Today we announced that Best Buy and Future Shop are consolidating as Best Buy. This means the products, services, and features you have come to expect from Future Shop and FutureShop.ca will now be available at Best Buy and BestBuy.ca. We have plans to invest up to $200 million to build a leading multi-channel customer experience on the Best Buy brand.
POV action cameras have gone from being specialty gizmos to something a lot more mainstream in the last couple of years. GoPro is a brand that’s helped push the category forward, coupled with lower prices, but the concept of an action cam is now moving into the iPhone itself. mophie’s OutRide has been almost a year in the making, and now that it’s coming soon to Future Shop, I spent some time with this ruggedized and waterproof camera and case for the iPhone 4 and 4S to see what you can expect.
Unboxing the OutRide is a satisfying experience, and that’s mainly because you can plainly see everything that comes with it. Each section is marked clearly for you on their respective packaging in the box. The OutRide comes with both a regular back (where the iPhone’s screen is exposed), a waterproof back that covers the whole iPhone, a thumb-latch quick-release, a tripod mount, an adjustable handlebar mount, a surf mount, two flat mounts, two curved mounts, two 90-degree extensions and a safety leash. The front of the casing has a 170-degree wide-angle lens built-in.
The quick-release is what you use to hook up any of the included mounts. Changing the backings is a matter of tilting the back onto a 90-degree angle and pulling it away from the hinges that keep it in place. Look closely, and you’ll see the openings along the edges. Once pulled out, you can push the other backing straight in from the same angle. The backs are a combination of hardened plastic and rubber to not only keep the iPhone in place, but also seal the crevices from any dust, sand or other substances (at least with the waterproof case).
The waterproof case is interesting for its ruggedness, but just remember that you can’t control your phone once it’s enclosed in there. There is a button next to the quick-release that corresponds directly with the volume up button on the iPhone. The reason why is because you can snap photos or start/stop video by pressing that. The problem is that you can’t toggle between photos and video while it’s enclosed, but the workaround there is to shoot video and press the button if you want to snap any pics.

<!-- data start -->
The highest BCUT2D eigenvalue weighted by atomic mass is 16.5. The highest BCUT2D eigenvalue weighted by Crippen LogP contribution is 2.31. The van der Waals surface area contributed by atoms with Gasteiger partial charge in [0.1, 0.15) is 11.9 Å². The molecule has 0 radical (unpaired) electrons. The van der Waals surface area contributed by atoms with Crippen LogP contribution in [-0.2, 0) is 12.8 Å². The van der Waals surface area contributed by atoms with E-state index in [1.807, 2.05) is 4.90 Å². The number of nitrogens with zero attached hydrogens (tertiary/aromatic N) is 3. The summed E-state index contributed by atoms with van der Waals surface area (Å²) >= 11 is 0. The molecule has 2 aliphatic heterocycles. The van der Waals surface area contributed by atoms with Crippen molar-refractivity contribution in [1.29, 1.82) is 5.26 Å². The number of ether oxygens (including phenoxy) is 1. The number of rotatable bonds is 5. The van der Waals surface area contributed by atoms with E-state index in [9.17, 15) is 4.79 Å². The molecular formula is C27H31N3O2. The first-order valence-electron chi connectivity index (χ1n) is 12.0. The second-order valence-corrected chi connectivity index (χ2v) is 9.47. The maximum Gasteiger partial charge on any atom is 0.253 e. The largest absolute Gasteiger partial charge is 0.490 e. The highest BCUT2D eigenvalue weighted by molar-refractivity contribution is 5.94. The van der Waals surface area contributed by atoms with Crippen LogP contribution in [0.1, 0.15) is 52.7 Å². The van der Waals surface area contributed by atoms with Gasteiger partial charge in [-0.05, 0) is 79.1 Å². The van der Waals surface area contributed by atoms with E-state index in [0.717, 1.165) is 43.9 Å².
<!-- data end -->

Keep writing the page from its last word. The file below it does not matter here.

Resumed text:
Of course, that’s easier said than done if the OutRide is mounted on yourself, a helmet or some other surface, while you just try to make sure you concentrate on whatever activity you’re doing. The OutRide would’ve been great if it included a small remote control to handle that function, but unfortunately, you don’t get that here.
There is a free OutRide app to download from the App Store that is designed to work with the case. It’s not impressively deep in features, but it’s more than capable of doing what you need. You can choose to shoot footage in either 1080p at 30fps or 720p at 30fps. Sign up for an account, and you can also upload your masterpieces to the OutRide app community, so that others can see your antics. In turn, you can also watch videos from other users, too.
Some might look at all this and wonder why anyone would bother when a dedicated POV action cam might be better suited for capturing daredevil footage. The OutRide will be selling for about $149.99, making it cheaper than almost all the POV cams on the market. Plus, if you have an iPhone 4/4S and plan to have it on you in whatever activity you’re taking part in anyway, why not make it the primary source for creating content?
There are good arguments on both sides, but the bottom line is that this is the kind of product meant for specific uses to begin with. Whether the OutRide is more ideal than just getting a dedicated POV cam will depend on what your needs are, how much you want to spend and what you ultimately plan to do with it.
It’s well-built, has an array of mounts to get your creative juices flowing and is pretty easy to get used to. You could probably unbox the unit and be up and recording in less than 30 minutes. Where you go and what you do from there is where the adventures begin.